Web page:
React Now

Latest stories from i100
Have you tried new the Independent Digital Edition apps?
iJobs Job Widget
iJobs General

Ashdown Group: Senior Marketing Executive- City of London, Old Street

£40000 - £43000 per annum + benefits: Ashdown Group: Senior Marketing Executiv...

Ashdown Group: Marketing Manager

£40000 - £43000 per annum + benefits: Ashdown Group: An international organisa...

Ashdown Group: Internal Recruiter -Rugby, Warwickshire

£25000 - £30000 per annum: Ashdown Group: Internal Recruiter -Rugby, Warwicksh...

Ashdown Group: Marketing Manager/Marketing Controller (Financial Services)

£70000 - £75000 per annum + benefits: Ashdown Group: Marketing Manager/Marketi...

Day In a Page

Read Next
The traditional Boxing Day hunt in Lacock  

For foxes' sake: Don't let the bloody tradition of the Boxing Day hunt return

Mimi Bekhechi
 

Letter from the Deputy Editor: i’s Review of the Year

Andrew Webster
A Christmas without hope: Fears grow in Gaza that the conflict with Israel will soon reignite

Christmas without hope

Gaza fears grow that conflict with Israel will soon reignite
After 150 years, you can finally visit the grisliest museum in the country

The 'Black Museum'

After 150 years, you can finally visit Britain's grisliest museum
No ho-ho-hos with Nick Frost's badass Santa

No ho-ho-hos with Nick Frost's badass Santa

Doctor Who Christmas Special TV review
Chilly Christmas: Swimmers take festive dip for charity

Chilly Christmas

Swimmers dive into freezing British waters for charity
Veterans' hostel 'overwhelmed by kindness' for festive dinner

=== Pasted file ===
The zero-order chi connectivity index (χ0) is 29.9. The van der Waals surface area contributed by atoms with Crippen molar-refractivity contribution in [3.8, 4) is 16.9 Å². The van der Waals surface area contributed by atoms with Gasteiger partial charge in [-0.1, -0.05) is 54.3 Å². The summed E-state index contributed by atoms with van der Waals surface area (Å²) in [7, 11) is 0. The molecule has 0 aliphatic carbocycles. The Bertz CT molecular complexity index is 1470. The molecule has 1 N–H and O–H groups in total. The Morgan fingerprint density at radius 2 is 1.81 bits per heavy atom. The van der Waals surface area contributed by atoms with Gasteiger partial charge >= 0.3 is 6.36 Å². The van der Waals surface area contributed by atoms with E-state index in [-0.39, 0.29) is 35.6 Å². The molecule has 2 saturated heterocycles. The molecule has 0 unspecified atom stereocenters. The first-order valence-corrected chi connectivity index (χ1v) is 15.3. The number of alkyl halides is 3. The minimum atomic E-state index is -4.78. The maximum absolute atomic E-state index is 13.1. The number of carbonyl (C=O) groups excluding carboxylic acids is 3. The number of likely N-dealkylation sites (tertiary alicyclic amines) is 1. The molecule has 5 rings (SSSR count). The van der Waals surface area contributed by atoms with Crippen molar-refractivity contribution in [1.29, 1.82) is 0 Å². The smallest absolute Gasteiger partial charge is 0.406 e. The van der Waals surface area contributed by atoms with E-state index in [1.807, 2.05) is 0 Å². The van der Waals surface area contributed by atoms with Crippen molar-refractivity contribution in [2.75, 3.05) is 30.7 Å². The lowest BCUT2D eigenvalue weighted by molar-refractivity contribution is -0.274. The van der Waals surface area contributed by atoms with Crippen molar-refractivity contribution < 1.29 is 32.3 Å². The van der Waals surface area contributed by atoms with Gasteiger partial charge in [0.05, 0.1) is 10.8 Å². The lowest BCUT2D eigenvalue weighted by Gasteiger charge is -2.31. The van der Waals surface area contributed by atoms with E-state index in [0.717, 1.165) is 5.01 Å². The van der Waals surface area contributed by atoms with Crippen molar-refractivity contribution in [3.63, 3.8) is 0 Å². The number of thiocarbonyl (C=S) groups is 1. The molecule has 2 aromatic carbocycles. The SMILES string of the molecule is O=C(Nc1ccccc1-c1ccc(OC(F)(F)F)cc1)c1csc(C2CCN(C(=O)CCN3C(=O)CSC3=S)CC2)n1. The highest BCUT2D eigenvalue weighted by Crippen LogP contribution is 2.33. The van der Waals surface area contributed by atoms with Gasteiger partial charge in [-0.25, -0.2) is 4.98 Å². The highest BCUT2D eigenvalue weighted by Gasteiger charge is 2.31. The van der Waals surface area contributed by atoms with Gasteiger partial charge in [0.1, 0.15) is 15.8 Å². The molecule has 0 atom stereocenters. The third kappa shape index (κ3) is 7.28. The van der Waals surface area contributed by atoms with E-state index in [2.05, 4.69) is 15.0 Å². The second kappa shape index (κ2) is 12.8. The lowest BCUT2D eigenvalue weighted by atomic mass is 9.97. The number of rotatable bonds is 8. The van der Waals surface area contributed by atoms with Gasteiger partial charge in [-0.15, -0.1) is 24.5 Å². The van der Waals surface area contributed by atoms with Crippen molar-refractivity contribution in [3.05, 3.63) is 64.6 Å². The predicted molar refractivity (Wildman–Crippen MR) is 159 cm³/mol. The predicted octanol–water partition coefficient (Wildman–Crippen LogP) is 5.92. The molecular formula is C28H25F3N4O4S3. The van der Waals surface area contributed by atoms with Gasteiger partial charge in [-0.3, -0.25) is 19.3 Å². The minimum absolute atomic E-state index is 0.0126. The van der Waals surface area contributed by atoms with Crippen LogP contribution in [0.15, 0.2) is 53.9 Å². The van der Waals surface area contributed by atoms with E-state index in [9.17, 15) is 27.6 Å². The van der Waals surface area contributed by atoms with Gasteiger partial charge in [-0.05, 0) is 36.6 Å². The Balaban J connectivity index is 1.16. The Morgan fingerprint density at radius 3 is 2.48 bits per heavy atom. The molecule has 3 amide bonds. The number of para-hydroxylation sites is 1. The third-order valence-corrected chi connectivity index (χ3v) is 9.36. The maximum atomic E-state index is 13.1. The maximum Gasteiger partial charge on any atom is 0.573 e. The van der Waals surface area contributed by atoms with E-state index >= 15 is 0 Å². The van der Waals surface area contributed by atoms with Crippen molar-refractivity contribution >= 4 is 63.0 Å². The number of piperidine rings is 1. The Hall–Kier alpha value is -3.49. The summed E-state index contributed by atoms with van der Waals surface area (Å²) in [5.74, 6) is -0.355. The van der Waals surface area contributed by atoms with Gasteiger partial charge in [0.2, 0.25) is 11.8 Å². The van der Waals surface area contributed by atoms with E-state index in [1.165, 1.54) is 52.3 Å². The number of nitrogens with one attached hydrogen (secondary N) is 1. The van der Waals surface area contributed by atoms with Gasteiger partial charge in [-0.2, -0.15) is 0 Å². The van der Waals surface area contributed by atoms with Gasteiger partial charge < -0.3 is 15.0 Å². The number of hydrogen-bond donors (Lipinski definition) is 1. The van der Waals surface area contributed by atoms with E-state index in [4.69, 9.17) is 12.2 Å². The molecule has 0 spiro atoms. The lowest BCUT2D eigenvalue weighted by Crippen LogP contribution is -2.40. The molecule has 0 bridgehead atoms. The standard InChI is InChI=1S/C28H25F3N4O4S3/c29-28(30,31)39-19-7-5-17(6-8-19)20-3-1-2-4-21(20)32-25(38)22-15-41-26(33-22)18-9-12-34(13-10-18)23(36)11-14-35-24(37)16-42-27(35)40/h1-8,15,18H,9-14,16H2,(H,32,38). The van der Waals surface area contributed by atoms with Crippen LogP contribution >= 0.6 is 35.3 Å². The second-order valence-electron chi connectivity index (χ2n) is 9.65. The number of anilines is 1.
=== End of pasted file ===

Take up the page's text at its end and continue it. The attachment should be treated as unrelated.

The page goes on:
Homeless Veterans appeal

In 2010, Sgt Gary Jamieson stepped on an IED in Afghanistan and lost his legs and an arm. He reveals what, and who, helped him to make a remarkable recovery
Isis in Iraq: Yazidi girls killing themselves to escape rape and imprisonment by militants

'Jilan killed herself in the bathroom. She cut her wrists and hanged herself'

Yazidi girls killing themselves to escape rape and imprisonment
Ed Balls interview: 'If I think about the deficit when I'm playing the piano, it all goes wrong'

Ed Balls interview

'If I think about the deficit when I'm playing the piano, it all goes wrong'
He's behind you, dude!

US stars in UK panto

From David Hasselhoff to Jerry Hall
Grace Dent's Christmas Quiz: What are you – a festive curmudgeon or top of the tree?

Grace Dent's Christmas Quiz

What are you – a festive curmudgeon or top of the tree?
Nasa planning to build cloud cities in airships above Venus

Nasa planning to build cloud cities in airships above Venus

Planet’s surface is inhospitable to humans but 30 miles above it is almost perfect
Surrounded by high-rise flats is a little house filled with Lebanon’s history - clocks, rifles, frogmen’s uniforms and colonial helmets

Clocks, rifles, swords, frogmen’s uniforms

Surrounded by high-rise flats is a little house filled with Lebanon’s history
Return to Gaza: Four months on, the wounds left by Israel's bombardment have not yet healed

Four months after the bombardment, Gaza’s wounds are yet to heal

Kim Sengupta is reunited with a man whose plight mirrors the suffering of the Palestinian people
Gastric surgery: Is it really the answer to the UK's obesity epidemic?

Is gastric surgery really the answer to the UK's obesity epidemic?

Critics argue that it’s crazy to operate on healthy people just to stop them eating
Homeless Veterans appeal: Christmas charity auction Part 2 - now LIVE

Homeless Veterans appeal: Christmas charity auction

Bid on original art, or trips of a lifetime to Africa or the 'Corrie' set, and help Homeless Veterans
Pantomime rings the changes to welcome autistic theatre-goers

Autism-friendly theatre

Pantomime leads the pack in quest to welcome all